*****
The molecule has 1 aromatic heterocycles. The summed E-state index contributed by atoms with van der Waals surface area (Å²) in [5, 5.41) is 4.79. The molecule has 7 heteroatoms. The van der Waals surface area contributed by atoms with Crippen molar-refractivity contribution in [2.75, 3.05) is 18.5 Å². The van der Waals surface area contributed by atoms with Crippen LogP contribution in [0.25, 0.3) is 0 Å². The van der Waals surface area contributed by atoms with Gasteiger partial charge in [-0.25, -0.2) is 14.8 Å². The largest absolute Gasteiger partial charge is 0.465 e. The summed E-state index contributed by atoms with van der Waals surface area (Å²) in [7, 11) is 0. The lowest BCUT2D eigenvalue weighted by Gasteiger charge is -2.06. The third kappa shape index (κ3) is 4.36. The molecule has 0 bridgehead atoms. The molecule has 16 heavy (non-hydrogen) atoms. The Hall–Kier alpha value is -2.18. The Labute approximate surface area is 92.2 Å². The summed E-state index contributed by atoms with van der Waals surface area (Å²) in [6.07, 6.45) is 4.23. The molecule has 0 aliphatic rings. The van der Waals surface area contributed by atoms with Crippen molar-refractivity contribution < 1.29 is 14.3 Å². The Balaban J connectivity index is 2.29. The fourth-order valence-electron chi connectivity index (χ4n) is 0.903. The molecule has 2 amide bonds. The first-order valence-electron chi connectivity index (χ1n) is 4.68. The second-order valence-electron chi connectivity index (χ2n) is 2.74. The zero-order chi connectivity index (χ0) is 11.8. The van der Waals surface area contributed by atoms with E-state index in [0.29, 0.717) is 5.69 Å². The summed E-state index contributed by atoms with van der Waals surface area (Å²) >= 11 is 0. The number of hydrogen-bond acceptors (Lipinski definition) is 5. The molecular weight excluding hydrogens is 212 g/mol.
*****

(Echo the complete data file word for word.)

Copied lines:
The molecule has 1 aromatic heterocycles. The summed E-state index contributed by atoms with van der Waals surface area (Å²) in [5, 5.41) is 4.79. The molecule has 7 heteroatoms. The van der Waals surface area contributed by atoms with Crippen molar-refractivity contribution in [2.75, 3.05) is 18.5 Å². The van der Waals surface area contributed by atoms with Crippen LogP contribution in [0.25, 0.3) is 0 Å². The van der Waals surface area contributed by atoms with Gasteiger partial charge in [-0.25, -0.2) is 14.8 Å². The largest absolute Gasteiger partial charge is 0.465 e. The summed E-state index contributed by atoms with van der Waals surface area (Å²) in [7, 11) is 0. The lowest BCUT2D eigenvalue weighted by Gasteiger charge is -2.06. The third kappa shape index (κ3) is 4.36. The molecule has 0 bridgehead atoms. The molecule has 16 heavy (non-hydrogen) atoms. The Hall–Kier alpha value is -2.18. The Labute approximate surface area is 92.2 Å². The summed E-state index contributed by atoms with van der Waals surface area (Å²) in [6.07, 6.45) is 4.23. The molecule has 0 aliphatic rings. The van der Waals surface area contributed by atoms with Crippen molar-refractivity contribution < 1.29 is 14.3 Å². The Balaban J connectivity index is 2.29. The fourth-order valence-electron chi connectivity index (χ4n) is 0.903. The molecule has 2 amide bonds. The first-order valence-electron chi connectivity index (χ1n) is 4.68. The second-order valence-electron chi connectivity index (χ2n) is 2.74. The zero-order chi connectivity index (χ0) is 11.8. The van der Waals surface area contributed by atoms with E-state index in [0.29, 0.717) is 5.69 Å². The summed E-state index contributed by atoms with van der Waals surface area (Å²) >= 11 is 0. The number of hydrogen-bond acceptors (Lipinski definition) is 5. The molecular weight excluding hydrogens is 212 g/mol.